University of Auckland research aims to find out how butterfish ‘buck the system’

Date: 1/4/2005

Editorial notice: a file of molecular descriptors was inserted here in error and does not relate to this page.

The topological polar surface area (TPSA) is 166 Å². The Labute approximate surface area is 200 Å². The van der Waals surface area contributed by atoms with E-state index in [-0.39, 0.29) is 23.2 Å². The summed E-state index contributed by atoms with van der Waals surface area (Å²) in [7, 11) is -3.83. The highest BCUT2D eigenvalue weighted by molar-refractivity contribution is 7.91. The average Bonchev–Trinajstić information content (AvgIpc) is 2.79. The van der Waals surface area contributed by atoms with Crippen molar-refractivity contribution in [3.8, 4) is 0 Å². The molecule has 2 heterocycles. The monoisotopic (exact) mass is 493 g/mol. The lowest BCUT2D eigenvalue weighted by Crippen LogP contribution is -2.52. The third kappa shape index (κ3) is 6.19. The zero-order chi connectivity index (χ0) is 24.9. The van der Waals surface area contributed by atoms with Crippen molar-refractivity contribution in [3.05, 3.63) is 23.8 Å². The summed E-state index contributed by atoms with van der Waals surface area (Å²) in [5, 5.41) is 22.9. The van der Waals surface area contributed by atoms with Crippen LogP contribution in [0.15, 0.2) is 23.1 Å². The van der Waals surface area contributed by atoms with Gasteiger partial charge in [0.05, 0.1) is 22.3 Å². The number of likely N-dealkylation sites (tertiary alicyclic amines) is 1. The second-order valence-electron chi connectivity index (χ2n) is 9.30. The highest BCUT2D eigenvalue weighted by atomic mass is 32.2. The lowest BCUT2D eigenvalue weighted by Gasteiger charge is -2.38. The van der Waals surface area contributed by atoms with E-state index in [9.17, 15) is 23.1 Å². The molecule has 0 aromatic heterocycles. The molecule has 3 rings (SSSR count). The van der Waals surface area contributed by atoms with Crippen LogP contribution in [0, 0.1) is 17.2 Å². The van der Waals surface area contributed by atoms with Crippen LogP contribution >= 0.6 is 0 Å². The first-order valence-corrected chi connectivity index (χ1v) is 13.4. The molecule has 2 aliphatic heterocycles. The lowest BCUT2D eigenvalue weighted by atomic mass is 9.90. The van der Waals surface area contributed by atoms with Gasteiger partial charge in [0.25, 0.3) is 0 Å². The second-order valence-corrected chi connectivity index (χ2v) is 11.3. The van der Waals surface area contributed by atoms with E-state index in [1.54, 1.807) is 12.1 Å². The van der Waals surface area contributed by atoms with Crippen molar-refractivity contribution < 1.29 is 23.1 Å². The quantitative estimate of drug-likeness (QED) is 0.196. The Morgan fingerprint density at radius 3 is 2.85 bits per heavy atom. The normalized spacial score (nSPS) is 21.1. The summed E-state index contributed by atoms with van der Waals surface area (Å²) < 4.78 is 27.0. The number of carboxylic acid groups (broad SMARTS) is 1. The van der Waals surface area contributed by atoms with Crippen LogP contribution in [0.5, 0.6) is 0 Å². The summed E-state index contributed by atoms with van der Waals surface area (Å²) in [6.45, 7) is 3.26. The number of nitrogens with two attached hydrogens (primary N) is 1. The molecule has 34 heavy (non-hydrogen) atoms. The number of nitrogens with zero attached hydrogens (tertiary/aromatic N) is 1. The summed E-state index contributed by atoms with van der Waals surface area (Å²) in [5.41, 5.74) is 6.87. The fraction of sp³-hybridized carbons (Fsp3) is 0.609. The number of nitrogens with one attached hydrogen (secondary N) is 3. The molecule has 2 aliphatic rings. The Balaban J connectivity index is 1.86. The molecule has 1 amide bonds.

Finding out how New Zealand butterfish ‘buck the system’ is the aim of a study by researchers at The University of Auckland’s School of Biological Sciences in the Faculty of Science. Research aims to find out how butterfish, also known as green-bone, defy conventional thinking that cold-blooded, herbivorous fish only thrive in warm, ocean environments. Like cows, many seaweed-eating fishes employ symbioses with micro-organisms in the gut to ferment plant foods and extract the nutrients. Butterfish are cold-blooded, live in cold water and feed mainly on kelp. There’s the general belief that these animals should not be able to meet their nutritional needs from these plants because the microbes needed to break them down require a relatively high temperature to function. But not only do butterfish survive here, they also grow bigger and are at higher population densities the further south you go and the colder the water becomes. The butterfish is found in shallow water around the coasts of New Zealand and its offshore islands where it feeds largely on kelp.

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